Back in early 2022, hacks in crypto were certainly not rare, but their magnitude appeared dimmed by overall industry growth, adoption and the innovation of new, cutting-edge projects.
But the effects of exploits are clearer today than ever before: Q3 was dubbed 2023’s most damaging yet, with over $700 million in losses through various hacks and scams.
Unfortunately, this hasn’t come as a complete surprise, as companies in the crypto space are largely responsible for their own cybersecurity failings.
Private capital investment in Web3 has slowed, with VCs exercising caution in light of the ongoing market headwinds. Companies have transitioned back to building and developing as a priority, with a spotlight on robust and secure infrastructure in a bid to entice financial backing.
The state of cybersecurity in the crypto and blockchain space over the past five to ten years is far from reassuring. While the concept of blockchain itself is founded on principles of decentralization and cryptographic security, the broader ecosystem surrounding it remains riddled with vulnerabilities.
Despite the push for increased protections in 2022, cybersecurity is still Web3’s biggest pain point.
The market adapts
In 2022, companies had too few security engineers to audit their infrastructure. Even as they hired entire teams of engineers to prevent future hacks, the market then crumbled and priorities shifted.
Many of the security engineers who were hired to respond to the initial problems were no longer qualified or experienced enough to respond to issues arising from new technologies and new systems. These companies now find themselves with more sensitive information, bigger vulnerabilities in their base code and fewer capable individuals to handle them. We can see this
through the emergence of new attack vectors, such as DeFi exploits and supply chain attacks.
Many audit companies have seen significant layoffs as the expertise of many of their teams is no longer adequate. Blanket security services simply do not cover the breadth necessary to properly identify all vulnerabilities. In addition, the market is small and available contracts are shrinking.
And while cyberattacks have been on a continuous rise since 2022, the “retail” audit market has shrunk significantly from what it was in previous years. As companies are forced to tighten their budgets, they seem to be willing to sacrifice structural integrity for growth.
In response, we’ve seen the rise of community-driven solutions such as Code4rena and Sherlock, companies that outsource auditing project chunks to outside coders and security engineers. While this is certainly an interesting and resourceful response at a time of need, it is not, however, a long-term solution, as it comes with no small amount of uncertainty and lacks guaranteed quality.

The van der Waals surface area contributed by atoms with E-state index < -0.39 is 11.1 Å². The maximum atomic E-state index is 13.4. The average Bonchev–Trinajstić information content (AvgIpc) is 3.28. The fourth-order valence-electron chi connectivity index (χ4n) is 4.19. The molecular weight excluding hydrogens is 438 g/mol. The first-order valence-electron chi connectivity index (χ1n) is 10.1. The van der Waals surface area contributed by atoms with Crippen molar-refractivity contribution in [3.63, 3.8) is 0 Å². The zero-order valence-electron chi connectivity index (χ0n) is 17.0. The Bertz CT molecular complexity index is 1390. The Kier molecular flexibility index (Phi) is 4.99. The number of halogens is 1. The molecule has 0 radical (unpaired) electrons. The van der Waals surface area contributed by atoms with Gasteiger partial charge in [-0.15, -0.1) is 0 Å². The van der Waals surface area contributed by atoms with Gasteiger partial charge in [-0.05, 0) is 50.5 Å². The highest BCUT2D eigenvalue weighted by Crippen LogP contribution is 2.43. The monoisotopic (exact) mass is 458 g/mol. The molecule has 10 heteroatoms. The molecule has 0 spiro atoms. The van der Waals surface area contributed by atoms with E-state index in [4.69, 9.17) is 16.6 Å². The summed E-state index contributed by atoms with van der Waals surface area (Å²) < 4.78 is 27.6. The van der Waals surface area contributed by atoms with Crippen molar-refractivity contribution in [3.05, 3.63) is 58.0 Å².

The real differentiator now is who is capable of creating their own, new cybersecurity tools. This is a trend born from Web2, where everyone attempts to establish a cybersecurity ecosystem by scaling their services and product lines. As Web3 matures and evolves, more solutions are required in the same way.
Building habits to safeguard trust
The current state of cybersecurity in the blockchain and cryptocurrency space is a double-edged sword, marked by both progress and persistent challenges.
On one hand, blockchain technology offers inherent security benefits through its decentralized and immutable ledger, making it difficult for malicious actors to tamper with transaction data. Additionally, cryptographic techniques at the core of cryptocurrencies provide robust protection against counterfeiting.
However, these advancements in themselves have not guaranteed a secure ecosystem. Vulnerabilities in the surrounding infrastructure — such as wallets, exchanges, smart contracts and the human factor — will continue to expose users to substantial risks.
Companies and CEOs are being too short-sighted, ignoring the necessary follow-through to safeguard the entirety of their systems and confidently ensure their own — or worse — their customers’ assets.
There seems to be a fundamental lack of awareness that security in the blockchain space requires a 360-degree approach and consistent follow-up to ensure the growth of a company or product. It’s a mistake for companies to seek out security reviews to address only the one specific vulnerability that led to a hack.
Following notable hacks of the last few years, over half of the companies had not had a security audit. Of those who did seek out an audit, hardly any thought to pursue a follow-up after they made alterations to the code.
The goal now is to develop good cybersecurity habits to give the industry a chance to bounce back, build on the technology it has introduced and give itself a chance to deliver up to its potential. Groups like the Open Web Application Security Project are important for the industry to maintain those good habits with initiatives like outlining cybersecurity standards — something that simply didn’t exist before.
As is the case with any industry, a proven expertise in the subject matter has no substitute. New technologies, such as zk proofs and liquid staking, are primed to integrate with systems throughout the industry — meaning auditing will once again require capable experts who can anticipate these security needs.
Foresight and effective planning in this rapidly evolving industry are also still paramount: No one security review guarantees peace of mind. The industry and the tools that comprise it are constantly evolving, and understanding how to foresee this and plan for regular auditing can go a very long way in mitigating risk. That is what cybersecurity should be all about — mitigating risk as much and as often as possible.
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